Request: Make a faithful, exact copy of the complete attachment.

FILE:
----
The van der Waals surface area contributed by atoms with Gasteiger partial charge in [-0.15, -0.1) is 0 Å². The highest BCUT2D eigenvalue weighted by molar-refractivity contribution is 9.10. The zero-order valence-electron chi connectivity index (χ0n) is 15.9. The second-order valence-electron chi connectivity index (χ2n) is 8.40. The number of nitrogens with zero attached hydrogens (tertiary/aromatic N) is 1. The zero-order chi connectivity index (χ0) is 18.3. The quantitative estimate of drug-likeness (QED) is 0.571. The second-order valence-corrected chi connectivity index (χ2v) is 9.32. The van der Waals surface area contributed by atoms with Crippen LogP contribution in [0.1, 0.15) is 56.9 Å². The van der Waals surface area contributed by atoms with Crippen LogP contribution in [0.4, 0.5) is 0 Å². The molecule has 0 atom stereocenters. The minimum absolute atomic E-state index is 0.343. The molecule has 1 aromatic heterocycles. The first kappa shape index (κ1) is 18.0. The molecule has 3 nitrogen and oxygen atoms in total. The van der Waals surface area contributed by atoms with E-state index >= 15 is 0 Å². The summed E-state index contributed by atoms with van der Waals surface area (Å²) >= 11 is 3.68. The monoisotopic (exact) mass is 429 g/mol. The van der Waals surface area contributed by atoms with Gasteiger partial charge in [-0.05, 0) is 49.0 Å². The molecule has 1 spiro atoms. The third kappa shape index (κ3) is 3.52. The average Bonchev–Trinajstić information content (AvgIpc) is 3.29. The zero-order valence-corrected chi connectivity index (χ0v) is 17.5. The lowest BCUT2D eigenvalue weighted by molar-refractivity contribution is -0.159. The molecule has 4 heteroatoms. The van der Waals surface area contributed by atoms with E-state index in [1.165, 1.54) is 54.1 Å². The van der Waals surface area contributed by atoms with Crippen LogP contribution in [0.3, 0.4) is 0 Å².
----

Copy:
The van der Waals surface area contributed by atoms with Gasteiger partial charge in [-0.15, -0.1) is 0 Å². The highest BCUT2D eigenvalue weighted by molar-refractivity contribution is 9.10. The zero-order valence-electron chi connectivity index (χ0n) is 15.9. The second-order valence-electron chi connectivity index (χ2n) is 8.40. The number of nitrogens with zero attached hydrogens (tertiary/aromatic N) is 1. The zero-order chi connectivity index (χ0) is 18.3. The quantitative estimate of drug-likeness (QED) is 0.571. The second-order valence-corrected chi connectivity index (χ2v) is 9.32. The van der Waals surface area contributed by atoms with Crippen LogP contribution in [0.1, 0.15) is 56.9 Å². The van der Waals surface area contributed by atoms with Crippen LogP contribution in [0.4, 0.5) is 0 Å². The molecule has 0 atom stereocenters. The minimum absolute atomic E-state index is 0.343. The molecule has 1 aromatic heterocycles. The first kappa shape index (κ1) is 18.0. The molecule has 3 nitrogen and oxygen atoms in total. The van der Waals surface area contributed by atoms with E-state index >= 15 is 0 Å². The summed E-state index contributed by atoms with van der Waals surface area (Å²) >= 11 is 3.68. The monoisotopic (exact) mass is 429 g/mol. The van der Waals surface area contributed by atoms with Gasteiger partial charge in [-0.05, 0) is 49.0 Å². The molecule has 1 spiro atoms. The third kappa shape index (κ3) is 3.52. The average Bonchev–Trinajstić information content (AvgIpc) is 3.29. The zero-order valence-corrected chi connectivity index (χ0v) is 17.5. The lowest BCUT2D eigenvalue weighted by molar-refractivity contribution is -0.159. The molecule has 4 heteroatoms. The van der Waals surface area contributed by atoms with E-state index in [1.165, 1.54) is 54.1 Å². The van der Waals surface area contributed by atoms with Crippen LogP contribution in [0.3, 0.4) is 0 Å².